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Concussion management: How long should my child sit out?

Oct 20, 2017 by

When it comes to concussion management, Richard Okragly MD, a physician with TriHealth Priority Care and director of the TriHealth Primary Care Sports Medicine Fellowship, stresses if there’s one thing to do post-concussion, it’s this: Stay on the sidelines until you’re asymptomatic.

The Issue: Identifying Concussions is Tricky

Per Ohio’s Concussion Law, public and private schools and youth sports organizations are required to educate coaches, parents and students on the signs and symptoms of concussions. “It’s challenging diagnosing a child or patient with a concussion, based on the vagueness of the symptoms. We are probably erring on the side of caution, as we should, especially with our younger, grade school athletes,” Dr. Okragly explains.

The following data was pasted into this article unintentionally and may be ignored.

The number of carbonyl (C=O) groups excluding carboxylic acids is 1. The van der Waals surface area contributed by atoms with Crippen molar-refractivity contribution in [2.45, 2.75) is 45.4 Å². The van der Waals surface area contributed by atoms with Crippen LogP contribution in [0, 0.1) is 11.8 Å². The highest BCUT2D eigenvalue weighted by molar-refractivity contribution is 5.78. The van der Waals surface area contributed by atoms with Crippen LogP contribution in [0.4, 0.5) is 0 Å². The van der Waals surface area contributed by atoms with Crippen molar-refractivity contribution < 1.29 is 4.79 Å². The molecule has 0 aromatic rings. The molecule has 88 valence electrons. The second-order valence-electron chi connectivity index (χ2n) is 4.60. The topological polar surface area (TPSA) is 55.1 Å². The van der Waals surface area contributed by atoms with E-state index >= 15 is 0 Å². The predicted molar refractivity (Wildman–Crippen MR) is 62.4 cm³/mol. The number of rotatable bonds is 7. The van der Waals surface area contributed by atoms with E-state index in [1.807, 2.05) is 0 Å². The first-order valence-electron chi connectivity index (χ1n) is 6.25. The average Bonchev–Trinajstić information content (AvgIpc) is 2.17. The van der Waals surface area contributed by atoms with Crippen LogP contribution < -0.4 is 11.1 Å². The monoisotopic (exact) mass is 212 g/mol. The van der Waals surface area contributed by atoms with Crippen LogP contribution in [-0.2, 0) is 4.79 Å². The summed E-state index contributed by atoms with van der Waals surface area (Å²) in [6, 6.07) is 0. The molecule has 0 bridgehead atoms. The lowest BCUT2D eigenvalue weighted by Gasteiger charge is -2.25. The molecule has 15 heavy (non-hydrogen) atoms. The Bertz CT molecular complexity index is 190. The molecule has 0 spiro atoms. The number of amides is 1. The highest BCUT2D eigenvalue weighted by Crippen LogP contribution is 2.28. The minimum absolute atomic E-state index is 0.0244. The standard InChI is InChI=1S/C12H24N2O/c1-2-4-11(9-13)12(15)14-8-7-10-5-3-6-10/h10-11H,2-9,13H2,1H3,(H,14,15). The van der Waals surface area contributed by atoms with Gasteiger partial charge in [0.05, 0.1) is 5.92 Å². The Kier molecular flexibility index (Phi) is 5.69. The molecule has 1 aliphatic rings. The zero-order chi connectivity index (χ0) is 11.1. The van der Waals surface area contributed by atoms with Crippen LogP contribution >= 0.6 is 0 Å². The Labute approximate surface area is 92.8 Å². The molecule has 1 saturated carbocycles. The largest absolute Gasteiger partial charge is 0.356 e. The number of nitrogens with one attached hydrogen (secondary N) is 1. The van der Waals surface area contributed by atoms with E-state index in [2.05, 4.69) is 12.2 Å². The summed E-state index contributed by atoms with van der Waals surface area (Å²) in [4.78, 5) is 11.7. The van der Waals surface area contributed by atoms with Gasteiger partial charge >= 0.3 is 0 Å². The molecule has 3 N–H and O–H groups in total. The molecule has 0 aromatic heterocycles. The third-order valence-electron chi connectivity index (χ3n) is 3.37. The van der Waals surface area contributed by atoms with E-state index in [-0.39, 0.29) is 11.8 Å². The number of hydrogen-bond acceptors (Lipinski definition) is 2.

Common concussion symptoms include:

·       Dizziness

·       Changes in behavior

·       Headaches – that aren’t normal for the individual

·       Nausea or vomiting

·       Blurred vision

·       Difficulty concentrating

·       Confusion

·       Sensitivity to light

It’s important to note, however, that symptoms can take 24 to 48 hours to develop.

Playing too Soon After a Concussion: What’s the Problem?

A majority of people who have sustained a concussion will need to be sidelined for at least seven to 10 days, but in some cases, an individual could take several weeks to heal.

CT scans and MRIs from concussion studies don’t show structural changes, such as bleeding, in a concussion. “It’s more of a brain chemical change, where the cells become damaged on the cellular level and require more nutrients – more energy – in order to repair themselves,” Dr. Okragly points out. “It’s during that time, when they’re deficient in what they need for their body to run normally, and they get hit – that’s what causes the problem.”

continue: Concussion management: How long should my child sit out?

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